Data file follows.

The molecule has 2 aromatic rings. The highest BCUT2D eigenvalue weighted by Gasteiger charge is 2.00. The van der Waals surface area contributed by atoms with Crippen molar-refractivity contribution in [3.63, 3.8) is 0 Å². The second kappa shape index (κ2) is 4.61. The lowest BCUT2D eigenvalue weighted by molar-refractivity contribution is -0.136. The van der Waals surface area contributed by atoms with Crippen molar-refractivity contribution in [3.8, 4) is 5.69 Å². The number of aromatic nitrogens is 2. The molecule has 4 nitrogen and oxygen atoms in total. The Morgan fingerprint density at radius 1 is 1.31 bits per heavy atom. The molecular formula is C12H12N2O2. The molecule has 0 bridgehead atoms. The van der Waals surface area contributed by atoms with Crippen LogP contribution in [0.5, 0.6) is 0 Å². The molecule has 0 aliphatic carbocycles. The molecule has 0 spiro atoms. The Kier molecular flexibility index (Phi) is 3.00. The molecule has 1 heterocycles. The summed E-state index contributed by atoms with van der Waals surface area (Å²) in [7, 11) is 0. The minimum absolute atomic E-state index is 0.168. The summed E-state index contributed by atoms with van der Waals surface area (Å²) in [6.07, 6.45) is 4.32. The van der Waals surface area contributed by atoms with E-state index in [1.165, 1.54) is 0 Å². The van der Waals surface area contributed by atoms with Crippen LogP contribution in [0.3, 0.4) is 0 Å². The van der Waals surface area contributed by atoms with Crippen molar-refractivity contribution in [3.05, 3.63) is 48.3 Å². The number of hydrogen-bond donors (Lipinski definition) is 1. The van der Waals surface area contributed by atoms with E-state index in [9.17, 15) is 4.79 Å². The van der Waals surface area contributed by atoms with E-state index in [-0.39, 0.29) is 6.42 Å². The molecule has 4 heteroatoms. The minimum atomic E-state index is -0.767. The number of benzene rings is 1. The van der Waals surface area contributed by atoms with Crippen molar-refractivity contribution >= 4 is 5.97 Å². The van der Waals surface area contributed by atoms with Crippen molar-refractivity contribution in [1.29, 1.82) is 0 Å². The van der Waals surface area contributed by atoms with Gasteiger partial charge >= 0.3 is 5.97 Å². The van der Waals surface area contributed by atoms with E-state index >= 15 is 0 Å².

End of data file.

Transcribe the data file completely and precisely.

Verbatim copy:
The molecule has 2 aromatic rings. The highest BCUT2D eigenvalue weighted by Gasteiger charge is 2.00. The van der Waals surface area contributed by atoms with Crippen molar-refractivity contribution in [3.63, 3.8) is 0 Å². The second kappa shape index (κ2) is 4.61. The lowest BCUT2D eigenvalue weighted by molar-refractivity contribution is -0.136. The van der Waals surface area contributed by atoms with Crippen molar-refractivity contribution in [3.8, 4) is 5.69 Å². The number of aromatic nitrogens is 2. The molecule has 4 nitrogen and oxygen atoms in total. The Morgan fingerprint density at radius 1 is 1.31 bits per heavy atom. The molecular formula is C12H12N2O2. The molecule has 0 bridgehead atoms. The van der Waals surface area contributed by atoms with Crippen LogP contribution in [0.5, 0.6) is 0 Å². The molecule has 0 aliphatic carbocycles. The molecule has 0 spiro atoms. The Kier molecular flexibility index (Phi) is 3.00. The molecule has 1 heterocycles. The summed E-state index contributed by atoms with van der Waals surface area (Å²) in [7, 11) is 0. The minimum absolute atomic E-state index is 0.168. The summed E-state index contributed by atoms with van der Waals surface area (Å²) in [6.07, 6.45) is 4.32. The van der Waals surface area contributed by atoms with E-state index in [1.165, 1.54) is 0 Å². The van der Waals surface area contributed by atoms with Crippen LogP contribution in [0.3, 0.4) is 0 Å². The van der Waals surface area contributed by atoms with Crippen molar-refractivity contribution in [3.05, 3.63) is 48.3 Å². The number of hydrogen-bond donors (Lipinski definition) is 1. The van der Waals surface area contributed by atoms with E-state index in [9.17, 15) is 4.79 Å². The van der Waals surface area contributed by atoms with E-state index in [-0.39, 0.29) is 6.42 Å². The molecule has 4 heteroatoms. The minimum atomic E-state index is -0.767. The number of benzene rings is 1. The van der Waals surface area contributed by atoms with Crippen molar-refractivity contribution >= 4 is 5.97 Å². The van der Waals surface area contributed by atoms with Crippen molar-refractivity contribution in [1.29, 1.82) is 0 Å². The van der Waals surface area contributed by atoms with Gasteiger partial charge >= 0.3 is 5.97 Å². The van der Waals surface area contributed by atoms with E-state index >= 15 is 0 Å².